3.2.4. In the employment guidelines for 1999, the Council stressed the need to relieve the burdens on the recruitment of young people and to encourage older workers to retire later, in order to help make social protection systems more sustainable. In general, the Committee is whole-heartedly in favour of this approach. Keeping older people at work can be compatible with the recruitment and employability of young people, providing that quality and productivity are promoted for both categories. The ESC notes that, in certain countries, conditions for early retirement are defined by contracts negotiated between the parties or by legislative provisions. When this is not the case, recourse to early retirement may be wrongful or at least negative in some instances, particularly where it is applied by companies or industries that are in no financial difficulty but simply wish to streamline their production, carry through mergers or enhance their balance sheets (the abuse of the early retirement option is no less damaging when agreed between a company's workers and management). For both social and economic reasons, flexible pension policies should be developed as an alternative to early retirement and lifelong learning programmes should be established in order to encourage workers to retrain in good time and find new areas of employment. Workers who have been in particularly wearing jobs for long periods should be given special attention.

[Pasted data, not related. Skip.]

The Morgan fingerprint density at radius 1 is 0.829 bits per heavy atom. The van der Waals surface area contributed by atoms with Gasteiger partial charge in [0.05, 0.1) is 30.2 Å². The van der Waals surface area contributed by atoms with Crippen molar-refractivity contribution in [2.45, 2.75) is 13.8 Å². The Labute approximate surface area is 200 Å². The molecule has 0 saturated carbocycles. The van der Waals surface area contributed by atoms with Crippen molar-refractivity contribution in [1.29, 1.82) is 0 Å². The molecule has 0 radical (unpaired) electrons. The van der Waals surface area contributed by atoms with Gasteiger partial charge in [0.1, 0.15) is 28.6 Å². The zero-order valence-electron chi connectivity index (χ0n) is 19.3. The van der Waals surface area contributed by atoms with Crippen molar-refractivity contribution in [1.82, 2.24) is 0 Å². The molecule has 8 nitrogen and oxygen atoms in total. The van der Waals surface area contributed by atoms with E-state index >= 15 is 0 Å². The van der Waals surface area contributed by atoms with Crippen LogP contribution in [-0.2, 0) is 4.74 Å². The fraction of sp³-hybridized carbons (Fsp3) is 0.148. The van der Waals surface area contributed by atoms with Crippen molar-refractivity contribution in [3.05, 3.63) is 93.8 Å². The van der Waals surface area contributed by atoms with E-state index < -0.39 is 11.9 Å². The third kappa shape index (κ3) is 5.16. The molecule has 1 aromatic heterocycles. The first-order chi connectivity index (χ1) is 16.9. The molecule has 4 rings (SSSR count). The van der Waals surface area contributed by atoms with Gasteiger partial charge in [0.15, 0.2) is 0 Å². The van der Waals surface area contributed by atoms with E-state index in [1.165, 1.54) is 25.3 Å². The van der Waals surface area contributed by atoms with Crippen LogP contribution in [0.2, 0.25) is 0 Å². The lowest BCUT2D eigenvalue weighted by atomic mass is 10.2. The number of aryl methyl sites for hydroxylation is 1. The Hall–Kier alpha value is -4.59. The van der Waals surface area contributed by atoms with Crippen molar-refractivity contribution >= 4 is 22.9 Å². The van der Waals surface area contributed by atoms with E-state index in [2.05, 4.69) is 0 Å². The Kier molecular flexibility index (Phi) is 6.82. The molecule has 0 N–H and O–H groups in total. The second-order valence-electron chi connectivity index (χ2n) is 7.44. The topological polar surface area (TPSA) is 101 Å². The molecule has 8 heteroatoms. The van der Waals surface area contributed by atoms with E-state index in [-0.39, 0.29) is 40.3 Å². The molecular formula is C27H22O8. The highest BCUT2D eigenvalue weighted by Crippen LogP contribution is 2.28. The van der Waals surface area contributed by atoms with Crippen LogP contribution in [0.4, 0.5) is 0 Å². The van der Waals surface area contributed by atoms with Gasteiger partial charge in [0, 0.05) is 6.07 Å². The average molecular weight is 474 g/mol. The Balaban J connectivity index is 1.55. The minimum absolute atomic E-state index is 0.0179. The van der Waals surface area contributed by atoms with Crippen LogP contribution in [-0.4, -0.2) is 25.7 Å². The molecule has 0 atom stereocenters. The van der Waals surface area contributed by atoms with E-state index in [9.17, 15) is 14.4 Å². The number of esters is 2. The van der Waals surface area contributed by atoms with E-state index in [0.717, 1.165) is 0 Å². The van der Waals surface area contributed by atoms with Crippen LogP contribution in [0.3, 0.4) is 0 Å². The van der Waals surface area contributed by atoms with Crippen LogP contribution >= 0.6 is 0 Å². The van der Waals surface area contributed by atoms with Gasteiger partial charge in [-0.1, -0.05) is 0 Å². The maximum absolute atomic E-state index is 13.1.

3.2.5. Although many Member States are currently raising the retirement age, this trend cannot go on indefinitely. The 1997 communication contains a graph that illustrates the labour productivity gains required to maintain the financial sustainability of public social protection systems in the coming decades, on the basis of the current structure of social protection systems (without allowance for possible future changes), and taking the ageing of the population into account. It shows that annual labour productivity must rise from its current level of (approximately) 0,2 to a little over 0,7 by 2025. This would appear to be feasible, if sufficient attention is given simultaneously to research, technological development and life-long learning. This presupposes ongoing consultation between the social partners to release the resources for these investments and sustain them over time.